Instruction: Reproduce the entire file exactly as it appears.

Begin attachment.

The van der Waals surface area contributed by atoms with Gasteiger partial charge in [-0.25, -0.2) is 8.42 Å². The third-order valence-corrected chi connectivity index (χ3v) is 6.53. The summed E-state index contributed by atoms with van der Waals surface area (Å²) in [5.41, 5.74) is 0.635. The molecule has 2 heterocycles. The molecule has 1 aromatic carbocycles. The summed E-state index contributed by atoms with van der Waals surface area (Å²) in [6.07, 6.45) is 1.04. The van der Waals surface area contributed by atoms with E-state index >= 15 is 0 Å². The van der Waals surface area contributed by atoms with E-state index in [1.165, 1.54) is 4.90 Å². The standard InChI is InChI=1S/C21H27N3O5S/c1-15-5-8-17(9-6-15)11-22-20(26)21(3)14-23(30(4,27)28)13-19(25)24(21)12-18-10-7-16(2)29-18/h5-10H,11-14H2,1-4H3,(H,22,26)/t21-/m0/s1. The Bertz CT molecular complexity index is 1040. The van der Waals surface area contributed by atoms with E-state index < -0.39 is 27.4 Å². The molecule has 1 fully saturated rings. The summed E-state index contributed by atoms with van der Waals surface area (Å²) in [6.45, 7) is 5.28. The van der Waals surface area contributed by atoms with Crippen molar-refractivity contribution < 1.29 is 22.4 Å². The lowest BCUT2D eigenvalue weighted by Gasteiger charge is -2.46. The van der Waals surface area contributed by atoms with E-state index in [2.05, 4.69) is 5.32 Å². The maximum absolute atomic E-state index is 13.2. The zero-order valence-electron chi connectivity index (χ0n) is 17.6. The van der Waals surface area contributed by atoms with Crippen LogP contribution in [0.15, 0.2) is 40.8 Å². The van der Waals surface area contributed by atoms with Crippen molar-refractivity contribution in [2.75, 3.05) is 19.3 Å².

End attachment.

The van der Waals surface area contributed by atoms with Gasteiger partial charge in [-0.25, -0.2) is 8.42 Å². The third-order valence-corrected chi connectivity index (χ3v) is 6.53. The summed E-state index contributed by atoms with van der Waals surface area (Å²) in [5.41, 5.74) is 0.635. The molecule has 2 heterocycles. The molecule has 1 aromatic carbocycles. The summed E-state index contributed by atoms with van der Waals surface area (Å²) in [6.07, 6.45) is 1.04. The van der Waals surface area contributed by atoms with E-state index >= 15 is 0 Å². The van der Waals surface area contributed by atoms with E-state index in [1.165, 1.54) is 4.90 Å². The standard InChI is InChI=1S/C21H27N3O5S/c1-15-5-8-17(9-6-15)11-22-20(26)21(3)14-23(30(4,27)28)13-19(25)24(21)12-18-10-7-16(2)29-18/h5-10H,11-14H2,1-4H3,(H,22,26)/t21-/m0/s1. The Bertz CT molecular complexity index is 1040. The van der Waals surface area contributed by atoms with E-state index < -0.39 is 27.4 Å². The molecule has 1 fully saturated rings. The summed E-state index contributed by atoms with van der Waals surface area (Å²) in [6.45, 7) is 5.28. The van der Waals surface area contributed by atoms with Crippen molar-refractivity contribution < 1.29 is 22.4 Å². The lowest BCUT2D eigenvalue weighted by Gasteiger charge is -2.46. The van der Waals surface area contributed by atoms with E-state index in [2.05, 4.69) is 5.32 Å². The maximum absolute atomic E-state index is 13.2. The zero-order valence-electron chi connectivity index (χ0n) is 17.6. The van der Waals surface area contributed by atoms with Crippen LogP contribution in [0.15, 0.2) is 40.8 Å². The van der Waals surface area contributed by atoms with Crippen molar-refractivity contribution in [2.75, 3.05) is 19.3 Å².